A Perspective of the Manufacturing Future: The Value
A Perspective of the Manufacturing Future: The Value
In this series-concluding article, get an overview of the value of IIoT and witness the impact on manufacturing that AI, automation, and more are having.
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This is the fifth post in a series about my perspective of what the future has in store for various aspects of manufacturing. To recap, I have been an advanced manufacturing engineer implementing manufacturing technology in GE shops for five years. During this time, I generated a roadmap for implementing technology with respect to a set of common manufacturing challenges.
I speculated about what the future has in store given what we know to be possible today. In my previous posts, we've covered the future for cutting tools for machining, production management, quality control, and inventory control.
The value of these concepts relate to the following:
- Reducing production costs through
- Tooling and supplies,
- Equipment depreciation,
- Equipment maintenance,
- Cost of quality, and
- And enabling new sales and growth by
- Reducing New Product Introductions (NPI) costs and process development time,
- Improving a manufacturer’s demand response and ability to meet a customer’s schedule, and
- Improving competitiveness
With regards to production costs, labor costs are frequently a top driver for manufacturing operations, especially in Heavy Industry companies. Tools and supplies, or consumables, will often comprise a significant portion of the operations budget, especially in machining operations. It’s not uncommon for consumables to be as much as 40% or more of the costs. Equipment depreciation, equipment maintenance, cost of quality, and energy costs are also significant but, in many cases, play lesser roles.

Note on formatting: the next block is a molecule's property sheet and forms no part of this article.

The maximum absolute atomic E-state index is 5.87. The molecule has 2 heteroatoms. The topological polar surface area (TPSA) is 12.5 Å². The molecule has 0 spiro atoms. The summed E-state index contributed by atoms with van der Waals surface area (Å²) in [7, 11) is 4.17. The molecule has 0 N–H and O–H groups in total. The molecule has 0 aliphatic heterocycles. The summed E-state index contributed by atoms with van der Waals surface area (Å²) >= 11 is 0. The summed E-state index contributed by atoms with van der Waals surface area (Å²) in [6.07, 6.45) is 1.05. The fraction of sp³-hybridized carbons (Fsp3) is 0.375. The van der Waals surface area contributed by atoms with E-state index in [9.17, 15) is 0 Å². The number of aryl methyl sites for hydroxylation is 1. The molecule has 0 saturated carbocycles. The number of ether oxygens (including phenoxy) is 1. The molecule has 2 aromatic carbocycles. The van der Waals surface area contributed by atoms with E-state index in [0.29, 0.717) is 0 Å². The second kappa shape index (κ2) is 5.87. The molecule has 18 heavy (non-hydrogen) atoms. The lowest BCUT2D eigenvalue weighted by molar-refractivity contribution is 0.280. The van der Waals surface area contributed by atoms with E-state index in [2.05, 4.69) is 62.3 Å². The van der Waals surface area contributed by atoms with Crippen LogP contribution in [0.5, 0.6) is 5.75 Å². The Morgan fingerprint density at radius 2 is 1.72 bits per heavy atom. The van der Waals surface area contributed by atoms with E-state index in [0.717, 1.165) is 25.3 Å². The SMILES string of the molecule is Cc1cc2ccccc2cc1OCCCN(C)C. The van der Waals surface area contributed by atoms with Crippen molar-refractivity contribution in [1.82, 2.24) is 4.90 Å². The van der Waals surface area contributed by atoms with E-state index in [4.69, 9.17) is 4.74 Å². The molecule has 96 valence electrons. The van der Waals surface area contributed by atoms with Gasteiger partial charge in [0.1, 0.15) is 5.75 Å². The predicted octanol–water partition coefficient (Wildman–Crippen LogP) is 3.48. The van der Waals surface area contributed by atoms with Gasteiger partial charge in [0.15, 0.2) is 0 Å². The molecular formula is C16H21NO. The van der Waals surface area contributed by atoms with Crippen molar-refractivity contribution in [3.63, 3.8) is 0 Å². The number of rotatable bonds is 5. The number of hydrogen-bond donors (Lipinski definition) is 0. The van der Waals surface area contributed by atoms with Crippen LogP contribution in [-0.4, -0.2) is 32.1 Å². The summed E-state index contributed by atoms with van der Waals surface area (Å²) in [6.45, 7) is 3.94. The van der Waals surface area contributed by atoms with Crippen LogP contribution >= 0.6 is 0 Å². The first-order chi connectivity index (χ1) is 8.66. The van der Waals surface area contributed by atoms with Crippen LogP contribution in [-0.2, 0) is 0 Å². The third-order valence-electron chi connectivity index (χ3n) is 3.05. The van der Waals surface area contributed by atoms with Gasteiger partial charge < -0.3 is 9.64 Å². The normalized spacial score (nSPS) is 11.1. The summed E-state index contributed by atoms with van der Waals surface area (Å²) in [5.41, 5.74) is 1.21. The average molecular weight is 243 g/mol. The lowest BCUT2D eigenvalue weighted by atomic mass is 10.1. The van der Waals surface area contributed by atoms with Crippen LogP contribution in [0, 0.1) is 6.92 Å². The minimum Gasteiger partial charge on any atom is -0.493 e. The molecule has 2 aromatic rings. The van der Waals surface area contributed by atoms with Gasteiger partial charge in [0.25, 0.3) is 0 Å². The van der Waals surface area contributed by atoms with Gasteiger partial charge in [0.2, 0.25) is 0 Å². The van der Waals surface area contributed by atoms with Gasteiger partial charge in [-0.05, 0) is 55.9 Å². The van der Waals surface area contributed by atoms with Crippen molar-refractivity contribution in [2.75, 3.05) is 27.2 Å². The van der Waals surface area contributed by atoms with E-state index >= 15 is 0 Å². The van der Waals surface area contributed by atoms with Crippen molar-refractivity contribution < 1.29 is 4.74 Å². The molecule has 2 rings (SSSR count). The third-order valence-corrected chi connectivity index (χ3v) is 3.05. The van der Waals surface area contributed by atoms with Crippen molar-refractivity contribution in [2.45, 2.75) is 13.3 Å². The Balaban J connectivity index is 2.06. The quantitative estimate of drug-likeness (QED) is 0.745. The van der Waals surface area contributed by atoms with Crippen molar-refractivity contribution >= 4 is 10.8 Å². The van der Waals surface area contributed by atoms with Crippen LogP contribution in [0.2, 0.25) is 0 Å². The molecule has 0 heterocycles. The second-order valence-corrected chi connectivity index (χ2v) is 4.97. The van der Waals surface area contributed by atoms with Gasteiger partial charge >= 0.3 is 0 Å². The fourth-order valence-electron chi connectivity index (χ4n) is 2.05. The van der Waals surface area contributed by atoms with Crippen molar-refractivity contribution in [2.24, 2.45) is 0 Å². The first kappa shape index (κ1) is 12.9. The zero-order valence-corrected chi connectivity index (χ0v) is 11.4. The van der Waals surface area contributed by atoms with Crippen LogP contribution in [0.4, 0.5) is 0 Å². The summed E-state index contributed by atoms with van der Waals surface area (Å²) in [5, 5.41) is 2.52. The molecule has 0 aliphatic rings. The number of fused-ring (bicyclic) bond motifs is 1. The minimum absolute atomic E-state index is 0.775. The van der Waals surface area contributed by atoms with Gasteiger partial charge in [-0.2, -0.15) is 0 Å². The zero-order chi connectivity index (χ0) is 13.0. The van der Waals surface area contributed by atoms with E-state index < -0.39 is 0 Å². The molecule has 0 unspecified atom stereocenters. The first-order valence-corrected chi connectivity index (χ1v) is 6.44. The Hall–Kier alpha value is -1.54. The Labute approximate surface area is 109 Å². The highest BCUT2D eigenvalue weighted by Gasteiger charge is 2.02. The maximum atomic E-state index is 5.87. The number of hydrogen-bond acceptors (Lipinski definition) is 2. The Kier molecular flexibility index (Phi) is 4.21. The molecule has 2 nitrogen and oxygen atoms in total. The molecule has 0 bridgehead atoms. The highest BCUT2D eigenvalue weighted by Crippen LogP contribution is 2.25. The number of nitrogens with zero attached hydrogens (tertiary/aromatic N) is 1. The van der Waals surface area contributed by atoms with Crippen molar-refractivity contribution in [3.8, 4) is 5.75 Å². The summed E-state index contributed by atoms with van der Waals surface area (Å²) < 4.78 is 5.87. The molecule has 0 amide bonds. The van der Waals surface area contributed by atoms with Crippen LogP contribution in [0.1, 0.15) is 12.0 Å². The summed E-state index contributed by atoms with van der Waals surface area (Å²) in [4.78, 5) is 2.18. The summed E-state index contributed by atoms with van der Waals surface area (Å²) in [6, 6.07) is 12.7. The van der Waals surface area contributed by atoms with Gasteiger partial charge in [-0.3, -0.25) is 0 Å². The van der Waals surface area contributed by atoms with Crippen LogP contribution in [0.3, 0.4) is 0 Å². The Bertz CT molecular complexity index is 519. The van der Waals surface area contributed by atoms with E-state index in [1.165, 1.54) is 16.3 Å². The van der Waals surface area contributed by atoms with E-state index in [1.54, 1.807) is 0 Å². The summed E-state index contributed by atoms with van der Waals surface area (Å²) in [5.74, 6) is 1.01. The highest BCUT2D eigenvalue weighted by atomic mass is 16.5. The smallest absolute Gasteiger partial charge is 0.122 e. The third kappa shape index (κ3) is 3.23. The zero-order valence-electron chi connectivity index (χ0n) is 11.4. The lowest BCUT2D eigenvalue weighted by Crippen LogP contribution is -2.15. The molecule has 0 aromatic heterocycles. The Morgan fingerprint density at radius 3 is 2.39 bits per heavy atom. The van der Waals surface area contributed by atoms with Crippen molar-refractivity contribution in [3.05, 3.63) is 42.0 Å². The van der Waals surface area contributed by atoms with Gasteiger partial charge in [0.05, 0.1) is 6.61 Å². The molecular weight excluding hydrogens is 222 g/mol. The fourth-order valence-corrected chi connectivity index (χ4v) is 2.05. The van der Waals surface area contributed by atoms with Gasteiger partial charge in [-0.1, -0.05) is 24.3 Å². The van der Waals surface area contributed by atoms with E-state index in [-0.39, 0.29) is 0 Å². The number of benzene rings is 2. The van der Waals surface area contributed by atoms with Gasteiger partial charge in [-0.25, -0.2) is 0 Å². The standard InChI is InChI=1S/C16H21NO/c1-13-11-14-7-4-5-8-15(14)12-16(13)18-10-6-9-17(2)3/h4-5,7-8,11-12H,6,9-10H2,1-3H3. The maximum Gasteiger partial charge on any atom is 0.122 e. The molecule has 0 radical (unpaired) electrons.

Traditionally, manufacturing shops have focused most of their effort on reducing production costs. But, they also have significant ability to enable new sales and growth for their respective businesses. By improving cycle times, reducing production costs, and leveraging best practices to reduce development time, NPI cycles can be greatly reduced which allows the business to develop and deploy products to the market faster or at the pace that their customers are demanding.
Greater visibility to the status of material and processes within the supply chain, coupled with being able to reduce cycle times as needed, will enable manufacturers to be more nimble and better able to respond to ebbs and flows in the market. All of the cost reductions and demand responsiveness will ultimately lead to a more competitive business.
In the first post, I discussed how automation, data, and AI were going to manifest in the way cutting tools are handled. These themes can drive an enormous amount of value.